Xieng Khuang and Hua Phan lie in north-eastern Laos along the border with Vietnam. These sparsely populated provinces are home to meandering roads, the mysterious Plain of Jars and the stunningly beautiful Vieng Xai Caves. Featuring the least visited provincial capital in Laos (Sam Neua); these two north-easterly provinces are truly off the beaten track and can provide you with an authentic view into Northern Laotian daily life. It also sports a very forgiving climate, never getting too hot or too cold, making it a great destination at any time of year.
The region was devastated during the Indochina wars in neighbouring Vietnam, as it came under siege by American bombers trying to clear it of North Vietnamese forces. As a result, the towns are highly functional, as they all had to be rebuilt in the following years nearly from the ground up. Because of this, the main reason to visit the area is not its towns, but rather its magnificent natural beauty and authentic atmosphere.
See and Do
, the capital of Xieng Khuang, is an excellent starting point for exploring the two provinces. When the former capital Muang Khoun was completely destroyed during the Indochina wars, Phonsovan was built in the late 1970’s to serve as the new capital. The town sports a long winding main street that makes it look almost like a setting for a Spaghetti Western, minus the tumbleweeds.
Here you can visit the UXO Information Centre
, run by a British non-profit that has been working to clear Laos of its unexploded bombs left over from the Indochina wars. In the centre you can see examples of bombs, read about the immense destruction caused in the region by the wars and watch screenings of documentaries Bomb Harvest, Surviving the Peace and Bombies in the evening. These are all fantastic (albeit heart-breaking) films showcasing the continuing struggle posed by these unexploded ordnances.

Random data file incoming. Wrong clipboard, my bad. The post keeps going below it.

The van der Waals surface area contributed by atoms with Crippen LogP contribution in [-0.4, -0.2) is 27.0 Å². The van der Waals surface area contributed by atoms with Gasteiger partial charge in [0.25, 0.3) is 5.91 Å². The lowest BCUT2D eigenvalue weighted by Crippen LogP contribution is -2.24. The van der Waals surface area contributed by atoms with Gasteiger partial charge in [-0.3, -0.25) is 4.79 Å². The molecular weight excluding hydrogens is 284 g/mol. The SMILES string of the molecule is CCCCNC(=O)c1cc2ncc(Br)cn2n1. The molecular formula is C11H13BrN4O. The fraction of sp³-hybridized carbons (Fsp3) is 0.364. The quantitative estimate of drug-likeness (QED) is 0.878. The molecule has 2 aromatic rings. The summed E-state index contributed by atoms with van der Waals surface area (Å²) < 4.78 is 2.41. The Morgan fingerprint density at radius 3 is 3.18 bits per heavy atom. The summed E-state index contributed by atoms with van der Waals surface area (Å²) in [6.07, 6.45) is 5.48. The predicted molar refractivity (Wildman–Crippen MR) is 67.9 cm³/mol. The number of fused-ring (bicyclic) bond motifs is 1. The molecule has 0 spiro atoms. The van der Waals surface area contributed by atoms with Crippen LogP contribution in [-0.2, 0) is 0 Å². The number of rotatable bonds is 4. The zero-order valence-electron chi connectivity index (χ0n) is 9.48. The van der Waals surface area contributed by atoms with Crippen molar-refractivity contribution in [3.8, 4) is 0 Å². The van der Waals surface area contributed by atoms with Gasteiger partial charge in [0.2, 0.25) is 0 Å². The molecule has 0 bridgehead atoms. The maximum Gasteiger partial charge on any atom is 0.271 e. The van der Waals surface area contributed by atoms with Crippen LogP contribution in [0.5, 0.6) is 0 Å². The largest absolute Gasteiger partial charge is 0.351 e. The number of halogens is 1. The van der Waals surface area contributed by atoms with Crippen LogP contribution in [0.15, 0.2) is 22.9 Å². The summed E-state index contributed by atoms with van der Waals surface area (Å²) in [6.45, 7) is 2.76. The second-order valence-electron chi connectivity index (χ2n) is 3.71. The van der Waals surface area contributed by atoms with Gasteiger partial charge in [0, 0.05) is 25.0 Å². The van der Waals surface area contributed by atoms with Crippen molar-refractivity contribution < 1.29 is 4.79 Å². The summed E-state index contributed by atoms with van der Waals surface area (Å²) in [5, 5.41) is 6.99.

Outside of the town, the countryside is covered in rolling green hills and verdant pine forests and it’s here that the regions true appeal shines through and also where you will find its most famous attraction, the mysterious Plain of Jars
. Named for the giant stone jars whose creators and origins have been lost to the mist of time, the “Plain” is actually an area spanning hundreds of square kilometres. While smaller jars have long since been carried away, there remains approximately 2500 larger artefacts, among them jars, jar fragments and “lids”. Considering the sheer devastation caused by carpet-bombing during the wars, it’s truly amazing that any survived at all, and many of the jar sites are yet to be cleared of unexploded ordnances. Sites 1, 2 and 3
are the most impressive, with Site 1 being the home to the largest jar in all the sites, the mighty Hai Jeuam
, weighing in at around 6 tonnes.
You can also visit Tham Piu Cave
, a sombre site where thousands of residents took refuge during the wars. In 1969 tragedy struck here as a rocket ended the life of 374 people hiding there. Their remains are still buried in the rubble and this provides a stark contrast with the beauty of the cave and the surrounding area.
Luckily not all of the natural sites in the region sports such a tragic past. There are numerous waterfalls, such as Tad Ka
and Tad Lang
, where you can watch the clear waters cascade down over multiple tiers and hundreds of meters. Additionally you also have the hot springs
near Muang Kham, and while the springs themselves are too hot for bathing, they are a spectacular sight to behold.
Further north, the town of Vieng Thong
sits in the middle of Nam Et/Phou Louey national park
. The town itself is fairly unimpressive, but the surrounding park and wildlife is an absolute must-see in Northern Laos. Here you can witness a plethora of wildlife, like Asian golden cats, gibbons and river otters. The park is also home to tigers, who actually gave the town its original name (“Muang Hiam” meaning “Watch out” in the Tai Daeng language) but sadly only about a dozen remain, so spotting one is an increasingly rare occurrence. Both multi-day treks through the park and night-time safaris can be enjoyed here.
, the capital of Hua Phan Province, feels almost like a relic of Soviet times, featuring brutalist architecture and Spartan communist monuments. It is the least visited provincial capital in Laos, and therefore feels well off the beaten track. The bizarre Suan Keo Lak Meung monument